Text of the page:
Based off of the game’s box art, which featured a bunch of vehicles, I always assumed that the game had all sorts of playable modes that were just really hard to access, due to the game’s difficulty once you get to the boat stage.

Other kids my age thought the same thing, as there was always that one kid that claimed he flew the plane or drove the motorcycle. Now I know that those kids were liars.

Anyway, this is still a good game and a good way to kill twenty minutes but without a real objective, it seems kind of pointless.

Rating: 6.75/10
Pairs well with: other vertical scrolling vehicle shooters for NES.

Film Review: Black Moon Rising (1986)

Also known as: Black Rider (Japan), Black Moon (Germany, Finland), Luna Negra (Spain)
Release Date: January 10th, 1986
Directed by: Harley Cokliss
Written by: John Carpenter, William Gray, Desmond Nakano
Music by: Lalo Schifrin
Cast: Tommy Lee Jones, Linda Hamilton, Robert Vaughn, Richard Jaeckel, Bubba Smith, Dan Shor, Keenan Wynn, Lee Ving, William Sanderson, Nick Cassavetes, Don Keith Opper

Sequoia Productions, New World Pictures, 100 Minutes

Review:

“Even the body is unique. it’s made out of Kelvar – the same material they use in bulletproof vests.” – Earl Windom

I vividly remember watching this movie on New Year’s Eve 1990 with my cousin Billy, as we were waiting for midnight and the ball to fall and ring in a new decade.

Why’s that important? It’s not. Other than to say that I remembered watching this, liking it but then never knowing what the movie was and thus, I wasn’t able to see it again until now. Frankly, I had forgotten about it but then I randomly came across the trailer on YouTube while researching something else and it immediately sparked that memory.

And I was pretty stoked because a thirty year mystery had been solved.

However, I’m not sure how I didn’t remember more of the film, as it has a pretty decent cast full of a lot of talent I would’ve known, even as a kid in 1990. Hell, it’s got Bubba Smith in it and I’ve seen the first six Police Academy movies about a hundred times each. Not to mention Lee Ving, who I wouldn’t have recognized as the lead singer of Fear but I would’ve recognized from Clue and Streets of Fire.

The real kicker though, is that this has Tommy Lee Jones, Linda Hamilton and Robert Vaughn in it and somehow that slipped down the memory hole.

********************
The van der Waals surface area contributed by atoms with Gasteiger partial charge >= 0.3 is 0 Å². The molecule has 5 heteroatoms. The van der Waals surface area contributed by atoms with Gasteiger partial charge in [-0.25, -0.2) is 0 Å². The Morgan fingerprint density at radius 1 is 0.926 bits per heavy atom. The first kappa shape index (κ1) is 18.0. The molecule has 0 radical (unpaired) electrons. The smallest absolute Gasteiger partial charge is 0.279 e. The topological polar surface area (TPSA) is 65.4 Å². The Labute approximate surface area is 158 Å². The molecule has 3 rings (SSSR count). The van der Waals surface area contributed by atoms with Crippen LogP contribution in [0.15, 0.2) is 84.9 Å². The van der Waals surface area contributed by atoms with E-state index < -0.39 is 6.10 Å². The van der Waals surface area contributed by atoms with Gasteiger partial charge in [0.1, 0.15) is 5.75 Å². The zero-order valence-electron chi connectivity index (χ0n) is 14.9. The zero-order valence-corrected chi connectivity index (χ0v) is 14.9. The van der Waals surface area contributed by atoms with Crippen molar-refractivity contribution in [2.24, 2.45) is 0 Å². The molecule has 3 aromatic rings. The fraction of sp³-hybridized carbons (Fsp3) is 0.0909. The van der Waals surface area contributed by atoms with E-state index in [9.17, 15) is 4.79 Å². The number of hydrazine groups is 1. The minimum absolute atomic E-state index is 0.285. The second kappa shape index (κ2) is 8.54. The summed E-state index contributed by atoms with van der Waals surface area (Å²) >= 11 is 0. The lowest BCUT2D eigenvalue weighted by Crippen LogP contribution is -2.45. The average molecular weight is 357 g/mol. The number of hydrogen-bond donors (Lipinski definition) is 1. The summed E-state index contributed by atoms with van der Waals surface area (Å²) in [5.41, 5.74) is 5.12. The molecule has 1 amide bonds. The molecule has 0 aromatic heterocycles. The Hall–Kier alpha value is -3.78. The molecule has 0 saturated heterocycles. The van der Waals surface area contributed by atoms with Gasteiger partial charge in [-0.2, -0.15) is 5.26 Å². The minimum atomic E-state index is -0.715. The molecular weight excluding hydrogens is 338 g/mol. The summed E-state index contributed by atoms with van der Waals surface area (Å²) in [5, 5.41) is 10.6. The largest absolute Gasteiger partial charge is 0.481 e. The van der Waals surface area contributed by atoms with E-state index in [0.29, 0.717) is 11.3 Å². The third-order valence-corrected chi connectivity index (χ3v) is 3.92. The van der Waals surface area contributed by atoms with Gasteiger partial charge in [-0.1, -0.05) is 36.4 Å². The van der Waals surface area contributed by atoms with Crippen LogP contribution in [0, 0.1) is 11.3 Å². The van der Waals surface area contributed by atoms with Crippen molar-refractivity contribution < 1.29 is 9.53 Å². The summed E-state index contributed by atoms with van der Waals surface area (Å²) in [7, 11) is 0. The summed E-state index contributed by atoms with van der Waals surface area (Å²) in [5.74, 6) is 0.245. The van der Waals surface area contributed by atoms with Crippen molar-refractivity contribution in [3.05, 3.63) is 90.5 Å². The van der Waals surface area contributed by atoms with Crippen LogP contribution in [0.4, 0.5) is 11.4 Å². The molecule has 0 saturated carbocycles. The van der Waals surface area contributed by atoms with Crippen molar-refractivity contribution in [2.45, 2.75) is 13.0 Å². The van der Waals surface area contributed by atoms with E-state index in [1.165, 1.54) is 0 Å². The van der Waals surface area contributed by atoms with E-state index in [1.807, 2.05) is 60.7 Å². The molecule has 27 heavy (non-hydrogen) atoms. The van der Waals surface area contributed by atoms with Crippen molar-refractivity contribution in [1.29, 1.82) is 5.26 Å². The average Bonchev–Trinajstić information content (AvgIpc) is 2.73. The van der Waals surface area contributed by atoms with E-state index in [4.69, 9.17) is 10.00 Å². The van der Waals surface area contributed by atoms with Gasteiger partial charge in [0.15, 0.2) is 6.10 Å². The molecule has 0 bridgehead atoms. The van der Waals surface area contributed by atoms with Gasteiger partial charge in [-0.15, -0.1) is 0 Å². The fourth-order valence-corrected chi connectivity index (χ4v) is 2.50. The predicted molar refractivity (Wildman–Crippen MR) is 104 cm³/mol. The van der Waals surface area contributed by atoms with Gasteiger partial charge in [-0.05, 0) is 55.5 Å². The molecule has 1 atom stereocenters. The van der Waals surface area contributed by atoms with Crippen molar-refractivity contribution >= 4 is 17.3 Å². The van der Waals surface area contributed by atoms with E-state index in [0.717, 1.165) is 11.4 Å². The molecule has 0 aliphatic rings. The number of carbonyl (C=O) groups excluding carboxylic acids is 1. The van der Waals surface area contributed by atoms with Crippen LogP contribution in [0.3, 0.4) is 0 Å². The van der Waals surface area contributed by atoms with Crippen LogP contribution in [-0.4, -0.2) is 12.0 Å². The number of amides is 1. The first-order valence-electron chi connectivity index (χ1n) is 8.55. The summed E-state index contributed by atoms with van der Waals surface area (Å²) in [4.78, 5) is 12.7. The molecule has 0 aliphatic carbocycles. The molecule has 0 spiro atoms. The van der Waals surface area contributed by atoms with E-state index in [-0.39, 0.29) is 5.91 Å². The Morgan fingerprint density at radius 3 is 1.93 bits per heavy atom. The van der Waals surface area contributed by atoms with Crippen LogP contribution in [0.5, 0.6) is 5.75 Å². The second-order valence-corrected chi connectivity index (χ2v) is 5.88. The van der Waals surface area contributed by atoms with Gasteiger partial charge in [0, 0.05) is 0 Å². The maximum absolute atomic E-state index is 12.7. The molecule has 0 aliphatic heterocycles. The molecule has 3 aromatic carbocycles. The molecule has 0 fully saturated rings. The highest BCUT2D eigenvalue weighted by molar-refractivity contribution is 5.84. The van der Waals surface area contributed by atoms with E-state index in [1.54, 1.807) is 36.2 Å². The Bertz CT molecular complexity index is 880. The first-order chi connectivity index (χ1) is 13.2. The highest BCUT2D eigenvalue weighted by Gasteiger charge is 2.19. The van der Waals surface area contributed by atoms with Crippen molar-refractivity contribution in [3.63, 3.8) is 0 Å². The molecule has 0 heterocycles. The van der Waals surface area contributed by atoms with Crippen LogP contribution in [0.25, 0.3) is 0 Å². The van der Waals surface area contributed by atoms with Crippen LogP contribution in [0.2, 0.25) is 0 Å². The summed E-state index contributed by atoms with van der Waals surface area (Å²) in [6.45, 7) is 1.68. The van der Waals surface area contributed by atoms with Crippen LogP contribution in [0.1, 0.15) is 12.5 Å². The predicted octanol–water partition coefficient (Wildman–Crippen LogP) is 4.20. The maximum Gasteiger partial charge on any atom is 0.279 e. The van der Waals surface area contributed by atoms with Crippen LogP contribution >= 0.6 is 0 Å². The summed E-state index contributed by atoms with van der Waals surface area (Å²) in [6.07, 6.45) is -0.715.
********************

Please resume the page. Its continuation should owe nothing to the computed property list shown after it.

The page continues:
What I didn’t know until seeing it now, is that it was written by John f’n Carpenter in a time when the dude was most certainly on his A-game.

All that being said, the movie is just kind of okay. It’s not as great as I perceived it as a kid but nothing ever really is. But it’s still an enjoyable action crime film that’s all about a high tech supercar and different people’s attempts at stealing it.

For Linda Hamilton it felt like a fitting role between the first two Terminator movies, as she’s sort of a mix between damsel in distress (most of Terminator) and kind of a badass (Terminator 2). And this was certainly a better role for her in 1986 than her biggest film of that year, the abysmal King Kong Lives.

This also has a scene in it where a car jumps through the window of one skyscraper, flies through the air and then lands safely in another skyscraper. So for those of you that thought that stunt was invented for those Fast & Furious movies, this film did it first, three decades earlier.

Anyway, this was a good, solid way to spend 100 minutes. That is, if you love to watch ’80s action, suspend your disbelief and like a lot of ham and lead in your diet.

Rating: 6.25/10
Pairs well with: other action movies from New World Pictures and Cannon Films.

Film Review: Girls Town (1959)

Also known as: The Innocent and the Damned (reissue title)
Release Date: October 5th, 1959
Directed by: Charles F. Haas
Written by: Robert Hardy Andrews, Robert Smith
Music by: Van Alexander, Paul Anka
Cast: Mamie Van Doren, Mel Tormé, Ray Anthony, Paul Anka, James Mitchum, The Platters

Albert Zugsmith Productions, Metro-Goldwyn-Mayer, 89 Minutes

Review:

“This is Chip’s father.” – Michael Clyde, “You killed my son!” – Mr. Gardener, “I’m sorry for you, Mr. Gardener, but you’re dialing the wrong number.” – Silver Morgan

This movie was the focal point of the first episode of Mystery Science Theater 3000‘s sixth season, the first full season to star Mike Nelson. It was also the last episode that I needed to cover for that season, as I had watched and reviewed the rest of the pictures from that lot. In fact, I have one episode left in season four and then a handful or so in season five.

So on this journey of reviewing every film featured on MST3K, I have come across a lot of ’50s delinquent movies. While this one is equal to the quality of the rest of the lot, which doesn’t say much, this may be the most star-studded of them, as it features rising star Mamie Van Doren, as well as musicians Mel Tormé, Paul Anka and The Platters. It also has James Mitchum in it but James’ career never rose to the heights that his father’s did.

Sadly, despite the musical flourish, Girls Town is a pretty boring movie.

The story follows Van Doren’s Silver Morgan, who is sent to a Catholic reform school, where she doesn’t quite fit in. Additionally, Silver has been accused of killing a rapist but the girl that actually did the killing was Silver’s sister. The sister is then blackmailed by a creep who is into “hands-off drag racing”. The same creep has plans of selling the sister off to some Tijuana slave traders.

Yes, that’s really the plot. I didn’t pull any of that out of my ass. It’s fucking insane, I know.

And well, the film itself is just a baffling mess that deals with heavy subjects like rape, sex slavery and swooning over Paul f’n Anka. That’s pretty hardcore shit for 1959!

Anyway, there’s nothing all that noteworthy about the film, other than its cast and how nuts the story is.